We Can Avoid the ‘Great Filter’ That Ends Advanced Civilizations

25th November, 2022.      //   The End of Humanity  // 

end of the world, artwork

In a new, non-peer-reviewed paper, a scientist from NASA’s Jet Propulsion Laboratory (JPL) brings together an eclectic team of researchers to examine the biggest existential threats to humanity and how any might become the “Great Filter” event. Like mass extinctions of the past, these scenarios posit a catastrophe that will filter out life on Earth until very little or even none remains. And while previous mass extinctions were caused by naturally occurring climate change or freak asteroid impacts, today we have a much larger portfolio of self-created potential disasters.

Jonathan H. Jiang is an astrophysicist and atmospheric physicist who works for NASA’s JPL in the Los Angeles area. He studies aerosols and atmosphere, in the form of things like cloud cover, reflectivity of different aerosol particles like atmospheric black carbon, and climate and weather systems.

In a 2020 oral history interview, Jiang described how he peered at the sky from his childhood home in Beijing: “I was born in the middle of the 1960s—there was a cultural revolution, so everything was quiet. At that time in Beijing, at night we didn’t have a lot of city lights, no skyscrapers, nothing, so there were a lot of stars. After dark we saw the sky. So I was wondering about that. I think, after I became ten years old, I wanted to study the sky.”

At JPL, he’s done just that for decades. And his interest isn’t just climate or astronomy. He has also collaborated on half dozen or more papers about the Great Filter, bringing together very different and eclectic scientists and other contributors to discuss humanity’s progress into space, our nature as a potential Kardashev Type I civilization, and more.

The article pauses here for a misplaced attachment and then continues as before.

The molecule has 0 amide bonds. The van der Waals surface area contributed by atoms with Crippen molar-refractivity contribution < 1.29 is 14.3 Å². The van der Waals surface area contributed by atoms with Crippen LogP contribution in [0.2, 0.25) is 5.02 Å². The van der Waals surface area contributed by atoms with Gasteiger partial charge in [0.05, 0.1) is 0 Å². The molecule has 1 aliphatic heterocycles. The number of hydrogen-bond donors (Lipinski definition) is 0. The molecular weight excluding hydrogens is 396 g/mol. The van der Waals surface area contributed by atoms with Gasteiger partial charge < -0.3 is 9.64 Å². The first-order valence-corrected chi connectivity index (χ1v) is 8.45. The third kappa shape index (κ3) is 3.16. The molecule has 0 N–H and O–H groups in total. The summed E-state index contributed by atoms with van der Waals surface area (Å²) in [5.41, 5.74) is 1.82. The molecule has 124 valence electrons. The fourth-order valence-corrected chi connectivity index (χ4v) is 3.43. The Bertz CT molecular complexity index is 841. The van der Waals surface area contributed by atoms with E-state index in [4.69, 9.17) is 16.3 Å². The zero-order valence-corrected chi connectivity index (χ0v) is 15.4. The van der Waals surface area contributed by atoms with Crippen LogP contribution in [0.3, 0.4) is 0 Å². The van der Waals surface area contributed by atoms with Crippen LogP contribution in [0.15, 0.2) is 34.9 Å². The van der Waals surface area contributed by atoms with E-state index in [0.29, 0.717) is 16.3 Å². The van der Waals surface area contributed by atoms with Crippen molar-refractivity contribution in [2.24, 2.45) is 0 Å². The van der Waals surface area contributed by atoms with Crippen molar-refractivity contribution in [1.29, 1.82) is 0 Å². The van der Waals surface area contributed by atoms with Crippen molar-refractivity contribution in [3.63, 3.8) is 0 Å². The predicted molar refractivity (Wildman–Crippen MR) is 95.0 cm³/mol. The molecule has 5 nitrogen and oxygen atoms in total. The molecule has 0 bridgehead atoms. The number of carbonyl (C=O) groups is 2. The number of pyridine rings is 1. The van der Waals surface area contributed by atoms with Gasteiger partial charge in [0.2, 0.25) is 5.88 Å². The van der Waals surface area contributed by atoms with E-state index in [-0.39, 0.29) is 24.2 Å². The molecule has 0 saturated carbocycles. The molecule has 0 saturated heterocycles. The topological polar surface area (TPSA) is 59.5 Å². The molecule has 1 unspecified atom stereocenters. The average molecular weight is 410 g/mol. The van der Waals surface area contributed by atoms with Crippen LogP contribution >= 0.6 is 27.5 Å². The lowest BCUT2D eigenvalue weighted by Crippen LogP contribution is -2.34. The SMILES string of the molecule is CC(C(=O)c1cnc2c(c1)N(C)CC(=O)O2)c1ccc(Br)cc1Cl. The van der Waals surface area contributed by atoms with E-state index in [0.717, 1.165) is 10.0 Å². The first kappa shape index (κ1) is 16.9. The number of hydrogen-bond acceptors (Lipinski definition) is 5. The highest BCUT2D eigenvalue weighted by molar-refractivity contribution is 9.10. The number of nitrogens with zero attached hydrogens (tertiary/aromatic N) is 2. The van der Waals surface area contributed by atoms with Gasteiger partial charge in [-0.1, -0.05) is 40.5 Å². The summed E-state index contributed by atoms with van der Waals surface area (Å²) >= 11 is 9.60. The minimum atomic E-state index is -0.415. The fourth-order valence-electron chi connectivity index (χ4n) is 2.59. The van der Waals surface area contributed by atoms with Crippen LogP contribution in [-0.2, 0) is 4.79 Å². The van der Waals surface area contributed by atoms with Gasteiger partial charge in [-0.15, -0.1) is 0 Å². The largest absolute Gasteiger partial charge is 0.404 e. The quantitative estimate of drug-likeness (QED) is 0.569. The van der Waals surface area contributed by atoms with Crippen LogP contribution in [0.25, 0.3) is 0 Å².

You may know about the Fermi Paradox, which basically states: if there are infinite planets in our universe, how can it be that we’ve never heard from another civilization? Where is everyone? Theorists wonder if the reason we don’t see anyone anywhere else is that each civilization has gone through an event that eliminates virtually every candidate from advancing to the next level. What if just 1 percent—or even only .01 percent or .00001 percent or .00000001 percent—make it through this Great Filter? No wonder there are no neighbors.

“The idea of being alone in a universe vaster than our creativity can touch is terrifying to fathom: a feeling of cosmic isolation,” the paper states. “And the postulation of a phenotypically unique organism having the intelligence to communicate, or at least leaving evidence of substance, is fascinating. If an octopus opening a jar or an elephant brushing some paint strokes is enough to catch the eye of billions, discovery of sentience beyond our biosphere would send global shockwaves.”

But in order to find and contact fellow Great Filter survivors in the universe, we can’t destroy ourselves in the interim. This is how Great Filter discussion folds into the general conversation about existential risks, which are the potential events that could risk the existence of humanity or of Earth itself. Our survival depends on living long enough to either preserve and care for our planet into the far future or to successfully move onto other planets and thrive there.

The development of nuclear weapons made the entire world aware that it could destroy itself at any time. In that instant, the risk of destruction in war turned into a risk of total extinction. And for human civilization, that would mean the loss of everything we ever worked for and the possibility of contacting any other living things in our universe. Pandemics, climate change, and the other Great Filter risks could do the same thing over similar time frames.

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